What’s more astonishing is how certain periods are emphasised and others hardly touched at all: hence, while we learn much about the Anuradhapura and Polonnaruwa kingdoms from the perspective of the triad of Pandukabaya, Dutugemunu, and Parakramabahu, an emphasis which to me is justifiable, hardly anything is spoken of, much less taught about, other rulers. Yet such selectivity is not surprising: a historiography which gives more importance to certain rulers must of necessity exclude certain others who, in popular opinion, are not great enough.
Even less surprising is the selectivity embedded in the teaching of recent history. With regard to the latter, the issue is of valorising, not certain rulers, but rather a ruling class. The results can be disconcerting: when textbooks recast those who opposed free education, disenfranchised minority communities, and sanctioned crackdowns on political critics and opponents, as national heroes, while sidelining those who campaigned for free education, universal suffrage, and national independence, you realise how one-sided the teaching of post-20th century history can be and in fact is. Yet this is a state of affairs that has never bothered relevant authorities.
The third problem is felt more acutely at university level, and has to do with funding. Historical scholarship in Sri Lanka suffers from an absence of financial patronage. This is felt in certain areas more than in others: for instance, in pre-historical research, an area that has never got the kind of attention it deserves since Siran Deraniyagala and Raj Somadeva published their pioneering studies. On the other hand, the never-ending clamour for research, or more correctly speculation, in areas such as the Ravana story reveals how an absence of patronage, at the institutional level, can divert our attention from history to mythology.
The longer we wait without addressing this issue, the more out-of-focus our interest in our own history will be. Yet what is required are not more rupees; a clearly defined programme, identifying which areas need to be researched in-depth, needs to be in place as well. Such a programme requires a critical frame of mind, of the sort that 40 years of debasement in our education system has, all but completely, made extinct.
Given these problems, what are the solutions? A complete overhaul of the system in terms of historiography and teaching methods, plus greater allocations of money and resources to research, seem to be in order. But more reform, and more money, has been the mantra for the last three or so decades. That authorities have not heeded the call yet is symptomatic of two issues: academics no longer place as much hope on education reforms as they once did, and the prejudice against the social sciences has become so embedded that we no longer care.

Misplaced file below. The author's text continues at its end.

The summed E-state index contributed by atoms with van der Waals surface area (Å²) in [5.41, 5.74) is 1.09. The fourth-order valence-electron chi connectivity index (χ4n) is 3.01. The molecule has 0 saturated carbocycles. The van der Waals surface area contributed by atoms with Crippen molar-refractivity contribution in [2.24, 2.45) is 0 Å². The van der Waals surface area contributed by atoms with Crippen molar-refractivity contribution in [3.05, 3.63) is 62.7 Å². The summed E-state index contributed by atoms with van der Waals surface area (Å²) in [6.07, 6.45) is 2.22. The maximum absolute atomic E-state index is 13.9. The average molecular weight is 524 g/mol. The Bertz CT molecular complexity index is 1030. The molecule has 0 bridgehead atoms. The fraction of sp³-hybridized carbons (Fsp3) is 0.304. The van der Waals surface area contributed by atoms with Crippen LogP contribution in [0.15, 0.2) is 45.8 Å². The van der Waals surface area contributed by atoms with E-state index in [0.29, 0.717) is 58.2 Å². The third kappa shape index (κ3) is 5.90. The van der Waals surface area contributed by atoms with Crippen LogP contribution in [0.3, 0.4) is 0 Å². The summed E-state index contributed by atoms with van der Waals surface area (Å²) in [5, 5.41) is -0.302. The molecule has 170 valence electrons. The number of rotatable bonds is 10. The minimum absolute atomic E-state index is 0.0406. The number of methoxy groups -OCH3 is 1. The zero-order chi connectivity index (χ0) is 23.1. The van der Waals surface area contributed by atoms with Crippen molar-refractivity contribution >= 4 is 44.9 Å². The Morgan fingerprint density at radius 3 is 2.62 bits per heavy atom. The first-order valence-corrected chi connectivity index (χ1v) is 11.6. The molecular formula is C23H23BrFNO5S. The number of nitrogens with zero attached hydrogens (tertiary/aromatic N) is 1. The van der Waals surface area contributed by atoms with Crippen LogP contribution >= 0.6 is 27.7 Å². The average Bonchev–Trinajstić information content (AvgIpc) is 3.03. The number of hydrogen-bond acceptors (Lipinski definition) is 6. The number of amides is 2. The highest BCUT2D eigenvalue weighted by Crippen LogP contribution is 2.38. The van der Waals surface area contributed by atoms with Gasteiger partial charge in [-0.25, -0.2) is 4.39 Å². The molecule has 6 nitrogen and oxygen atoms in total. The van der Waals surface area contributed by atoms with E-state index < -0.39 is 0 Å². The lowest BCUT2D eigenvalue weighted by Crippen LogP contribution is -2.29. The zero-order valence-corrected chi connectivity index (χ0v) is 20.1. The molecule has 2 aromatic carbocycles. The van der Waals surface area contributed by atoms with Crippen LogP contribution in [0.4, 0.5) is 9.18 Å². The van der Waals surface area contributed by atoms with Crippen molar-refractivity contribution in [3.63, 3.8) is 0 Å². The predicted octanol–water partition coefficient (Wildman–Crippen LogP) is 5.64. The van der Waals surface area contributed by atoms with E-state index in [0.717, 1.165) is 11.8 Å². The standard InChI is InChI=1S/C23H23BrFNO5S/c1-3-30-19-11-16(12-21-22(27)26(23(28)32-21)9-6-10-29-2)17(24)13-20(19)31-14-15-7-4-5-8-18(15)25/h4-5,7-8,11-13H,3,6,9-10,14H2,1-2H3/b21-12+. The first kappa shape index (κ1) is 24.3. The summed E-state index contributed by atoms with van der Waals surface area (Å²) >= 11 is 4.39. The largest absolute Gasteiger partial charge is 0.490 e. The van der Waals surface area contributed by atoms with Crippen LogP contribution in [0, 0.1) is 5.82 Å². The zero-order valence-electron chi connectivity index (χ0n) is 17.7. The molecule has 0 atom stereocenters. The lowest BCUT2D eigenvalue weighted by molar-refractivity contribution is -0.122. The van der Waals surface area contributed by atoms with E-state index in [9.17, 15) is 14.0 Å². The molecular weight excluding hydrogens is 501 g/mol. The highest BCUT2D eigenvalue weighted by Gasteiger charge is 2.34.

However, the importance of these fields cannot be underestimated. The humanities and the social sciences, far from being peripheral domains, are in fact vital to any country, because as much as the natural sciences can help us understand the material underpinnings of our society, the social sciences can help us rediscover our past, and thus exert control over our future.
This is a point Senake Bandaranayake raised many years ago, when he observed that research in fields like archaeology and art history being conducted more by foreign than by local specialists indicated “an impoverishment of our internal intellectual environment” and a loss of control over “our hold over intellectual and scientific resources.” To regain control over these areas, hence, is to regain control over our very destiny.
Here an assumption, or rather misassumption, needs to be debunked: that a lack of fluency and engagement with English has crippled scholarship. The solution suggested to this issue is the allocation of more money and resources to English language teaching.
Yet apart from the problems in raising enough funds for such programmes, the question to be raised is whether fluency in English is a litmus test for critical scholarship. If it were so, the English speaking crowd – still a minority in Sri Lanka – would have produced enough innovative thinkers to compensate for the failures of the system. That this crowd has so far not produced another Siran Deraniyagala – I exclude exceptions like Asha de Vos, who remain regrettably rare – is hence a sign that this has not been the case for three decades. This reveals a fundamental problem in Sri Lanka: while the majority remain cut off from English, those who are fluent in it are not modernised enough, as a class, to achieve an intellectual synthesis.
Indeed, much scholarship on social science since the 1980s and 1990s has been in Sinhala or Tamil. Logically, such a state of affairs calls not for more English language programmes, but rather for more translations of European and American texts in areas such as anthropology. Doing so would democratise scholarship and research in these domains considerably, in a country where the majority have not yet mastered the language of the colonial oppressor. The road ahead thus seems clear enough: devote funds, not (only) to teaching English, but to research on the one hand, and to translations of texts and theories, from elsewhere, on the other.
*The writer can be reached at email@example.com